In July 2021 it was reported that a 17th century bridge had been discovered by archaeologists in Belfast, encased within its 20th century reconstructed successor.
According to local folklore, the Saltwater Bridge – which crossed Belfast’s Blackstaff River close to where it enters the arterial River Lagan – was on the route taken by King William III and his forces on their journey to the Battle of the Boyne in 1690. You’ll have heard in the previous episode about Sandy Row Orange Hall of King William’s connection to the Sandy Row area. Indeed, there is a connection to King James II too as he is also thought to have retreated across the bridge in the wake of his defeat at the Boyne.
As part of an archaeological survey, a series of cores were taken from the modern bridge. These confirmed that remains of the older bridge had been fully encapsulated by the later structure.
The Boyne Bridge was initially intended to be a transport solution for Belfast, but ironically it’s a future is in doubt as a result of a new transport solution for Belfast. In 2017, Belfast City Council voted in favour of a new £208m Translink ‘transport hub’ which will lead to the bridge’s demolition. A spokeswoman for the Department of Infrastructure (who approved the project in 2019) said earlier this year: “The department can confirm that the Boyne Bridge is due to be removed during the development of the Belfast Transport Hub”. As part of the stringent planning conditions for the Belfast Transport Hub (BTH), the older remains of the bridge will be preserved in situ within the final development, but the 1936 structure will be lost.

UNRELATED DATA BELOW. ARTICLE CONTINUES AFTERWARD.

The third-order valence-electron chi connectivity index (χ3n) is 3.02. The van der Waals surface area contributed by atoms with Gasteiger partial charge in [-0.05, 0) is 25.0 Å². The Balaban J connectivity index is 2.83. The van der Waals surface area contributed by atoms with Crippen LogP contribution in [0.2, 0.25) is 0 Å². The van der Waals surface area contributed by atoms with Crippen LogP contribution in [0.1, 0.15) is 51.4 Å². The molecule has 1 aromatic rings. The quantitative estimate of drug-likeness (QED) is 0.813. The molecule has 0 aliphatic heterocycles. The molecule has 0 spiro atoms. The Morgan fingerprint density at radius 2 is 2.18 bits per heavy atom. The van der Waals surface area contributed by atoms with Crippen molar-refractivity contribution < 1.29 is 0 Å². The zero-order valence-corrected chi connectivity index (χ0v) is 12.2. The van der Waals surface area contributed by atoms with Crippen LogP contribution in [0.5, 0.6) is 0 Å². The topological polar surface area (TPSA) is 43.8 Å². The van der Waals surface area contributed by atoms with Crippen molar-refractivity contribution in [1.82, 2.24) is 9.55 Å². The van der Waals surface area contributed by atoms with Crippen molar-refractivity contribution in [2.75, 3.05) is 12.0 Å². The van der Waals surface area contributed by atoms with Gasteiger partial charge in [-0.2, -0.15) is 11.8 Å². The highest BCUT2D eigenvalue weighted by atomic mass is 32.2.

However, some local residents are opposed to the plan and have called for the bridge to be retained, refurbished and incorporated into the plans.
Billy Dickson is one of them. He has been leading a campaign to save the historic Boyne Bridge and I’ve been speaking to him about it.Support the show